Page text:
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 Miller, Moore win CPS awards

Pictured following the announcement of Chocowinity Primary School’s teacher and teacher assistant of the year are (from left) Assistant Principal Spencer Pake, Penny Miller, Rufus Moore and Principal Alicia Vosburgh. (BCS Photo)

 

CHOCOWINITY — Penny Miller and Rufus Moore were chosen by their peers as recipients of the two top awards presented annually to Chocowinity Primary School staff.
The awards were presented by Principal Alicia Vosburgh during the end-of-the-year luncheon held June 11.
Miller is CPS’s new teacher of the year, and she will represent the school in the Beaufort County Schools’ teacher of the year selection process in the fall. A native of Pamlico County, Miller attended Milligan College in Tennessee for two years before finishing her studies at East Carolina University. She taught for four years in Craven County before leaving the profession temporarily to stay home with her young children for 12 years. She has been at CPS for 10 years and presently teaches kindergarten. She and her husband, Horace Miller, are the parents of three children: Caleb, Joshua and Sarah Beth.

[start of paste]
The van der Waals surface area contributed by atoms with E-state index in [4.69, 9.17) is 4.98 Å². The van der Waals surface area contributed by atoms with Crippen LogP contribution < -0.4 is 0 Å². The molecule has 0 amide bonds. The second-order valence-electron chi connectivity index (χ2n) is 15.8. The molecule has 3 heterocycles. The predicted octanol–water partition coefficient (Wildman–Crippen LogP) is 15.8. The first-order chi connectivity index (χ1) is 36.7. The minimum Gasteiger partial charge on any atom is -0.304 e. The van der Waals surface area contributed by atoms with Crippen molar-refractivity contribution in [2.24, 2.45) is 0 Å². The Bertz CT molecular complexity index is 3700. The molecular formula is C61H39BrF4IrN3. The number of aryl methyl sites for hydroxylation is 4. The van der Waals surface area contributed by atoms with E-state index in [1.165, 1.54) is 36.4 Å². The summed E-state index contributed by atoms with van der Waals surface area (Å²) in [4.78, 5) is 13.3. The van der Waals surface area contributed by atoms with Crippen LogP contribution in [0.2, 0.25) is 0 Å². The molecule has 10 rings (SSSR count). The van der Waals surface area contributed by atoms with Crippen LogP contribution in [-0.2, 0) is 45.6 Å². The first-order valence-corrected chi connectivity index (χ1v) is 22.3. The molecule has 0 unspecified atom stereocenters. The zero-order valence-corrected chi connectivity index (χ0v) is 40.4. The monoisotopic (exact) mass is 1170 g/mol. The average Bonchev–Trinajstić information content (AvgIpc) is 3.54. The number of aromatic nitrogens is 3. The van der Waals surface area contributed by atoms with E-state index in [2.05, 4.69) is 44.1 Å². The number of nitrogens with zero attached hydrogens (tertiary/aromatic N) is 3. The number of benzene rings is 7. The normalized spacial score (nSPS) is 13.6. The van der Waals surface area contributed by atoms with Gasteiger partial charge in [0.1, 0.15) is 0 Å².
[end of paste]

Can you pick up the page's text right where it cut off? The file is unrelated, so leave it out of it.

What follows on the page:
“The most rewarding part of this job is watching the children grow in all areas … watching them be successful is a joy,” Miller said. She admitted she was surprised to hear her name announced as teacher of the year. “There are so many that deserve it more than I did,” she said. “There are so many great teachers here.”
Moore, a teacher assistant at CPS for two years, oversees the computer lab and assists with after-school remediation. A 1996 graduate of what-was-then Chocowinity High School, he furthered his studies at Elizabeth City State University. At CPS, Moore spends his days working with students from kindergarten through fourth grade, using academic websites to help them learn letters, reading and numbers. He is also involved with CPS’s Study Island program, which helps prepare students for end-of-grade testing. He and his wife, Latarsha Moore, are the parents of Elijah, Dlasia, Makayla and Kiera.
“I enjoy seeing the kids learn and seeing how well they have adapted to using technology, adapting it into their learning,” Moore said.